2 March, 2017
Co-authored by Abhishek Humbad and Prerana Manvi
The process of conducting business responsibly has been termed in various ways over the years. Although India has seen fewer companies talking about citizenship compared to the rest of the world, the terms CSR-Corporate Philanthropy, Cheque-book Charity and Strategic CSR-are more commonly used to describe social interventions of companies. Where does one draw the line between the concepts presented by these alternatively used terms? One wonders if terminology really matters. Interestingly, it does when one takes a deeper look at the essence of these terms.
Over the past few months, we have worked with companies of different sizes, sectors and geographies, helping them comply with the new CSR Law. Our engagement with companies- ranging from the most progressive Fortune 500 MNCs to traditional, family-owned Indian SMEs-largely entails figuring out ways to tackle the CSR challenge. Like politics or cricket in India, CSR too is a popular topic of discussion in companies. Everyone, from the CEO to the last-mile worker, has an opinion on it.
In majority of our engagements with decision-makers at companies, one of the first and most important questions that we encounter is: “Which area of intervention should we deploy our CSR capital into?” This single, big question could be broken down into multiple smaller ones. How does a company choose between the subjects of health, education, women’s safety, skills, promoting sports, arts and culture? Should it be a social issue in which the world lags behind? Should the companies address areas where India is far behind? Or should they focus on fixing problems plagued by their neighbouring communities? Is CSR an art or science? More often than not, varied points of view from different members of the board, each championing causes close to their hearts, makes the decision-making process even more complex. How can the companies manage to accommodate the views of all key stakeholders, including the chairman, board, employees, auditors, government, media, civil society and NGOs?
Corporates complementing the government’s efforts towards social upliftment is among the key aspects of the new legislation on CSR. The value addition brought in by complementing activities, however, is something that needs to be examined. Sample this:The new CSR law is set to generate from the corporates a capital of Rs 20,000 crore which will be spent on CSR activities revolving around the subjects of Schedule VII of the Companies Act 2013. On the other hand, the expenditure by the Government of India exclusively towards education (among the 10 subjects of Schedule VII) in FY 2012-13 was about Rs 75,000 crore. In this context, the additional impact that could be achieved by companies may seem questionable. However, there could be significant impetus provided to such initiatives if companies were to focus on bringing to the table their strengths in innovation, project management and technology.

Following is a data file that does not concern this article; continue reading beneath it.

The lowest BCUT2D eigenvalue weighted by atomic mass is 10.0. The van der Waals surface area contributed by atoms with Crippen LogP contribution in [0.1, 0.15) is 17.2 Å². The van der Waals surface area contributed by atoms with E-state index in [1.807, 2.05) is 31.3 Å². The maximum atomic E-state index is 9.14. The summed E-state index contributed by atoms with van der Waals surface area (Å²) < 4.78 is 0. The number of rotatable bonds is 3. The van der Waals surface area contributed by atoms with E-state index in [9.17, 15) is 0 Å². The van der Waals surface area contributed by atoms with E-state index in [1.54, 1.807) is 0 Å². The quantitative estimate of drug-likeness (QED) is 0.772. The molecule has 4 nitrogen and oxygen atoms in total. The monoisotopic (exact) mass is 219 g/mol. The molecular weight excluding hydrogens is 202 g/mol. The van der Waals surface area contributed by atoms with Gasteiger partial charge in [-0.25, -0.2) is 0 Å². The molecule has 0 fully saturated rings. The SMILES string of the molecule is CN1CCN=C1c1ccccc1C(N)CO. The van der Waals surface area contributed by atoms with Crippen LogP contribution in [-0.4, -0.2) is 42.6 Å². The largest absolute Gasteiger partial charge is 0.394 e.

While discussing the million-dollar question of “where to spend?” with a CEO of a large financial services company, we stumbled upon the simplest and most logical answer. He pointed out that Corporate Social Responsibility for him could mean two things-corporate responsibility and social responsibility. There are scores of social problems plaguing our country and the world at large. Choosing to solve these problems is assuming social responsibility. However, the onus of addressing these dire social needs can be taken up by the respective governments and possibly, the United Nations. Through Corporate Responsibility, the CEO said his aim would be to solve a problem where he can truly contribute meaningfully to the solution-through his knowledge, resources, expertise and geographic reach.
It essentially boils down to the belief that companies know and understand their strengths and hence, the problems that they can truly solve. It is indeed a very simple thought. One might wonder if it’s actually worth writing and reading about. But so is the thought of peace and non-violence or that of achieving freedom. All it took was for someone to think simple and convey his/her ideas to the world. The CEO in question, who is possibly the most down-to-earth leader of a billion-dollar company, demonstrated a simple way of taking decisions. A basic filter that could help companies understand the right from wrong and yes from no. Would you agree?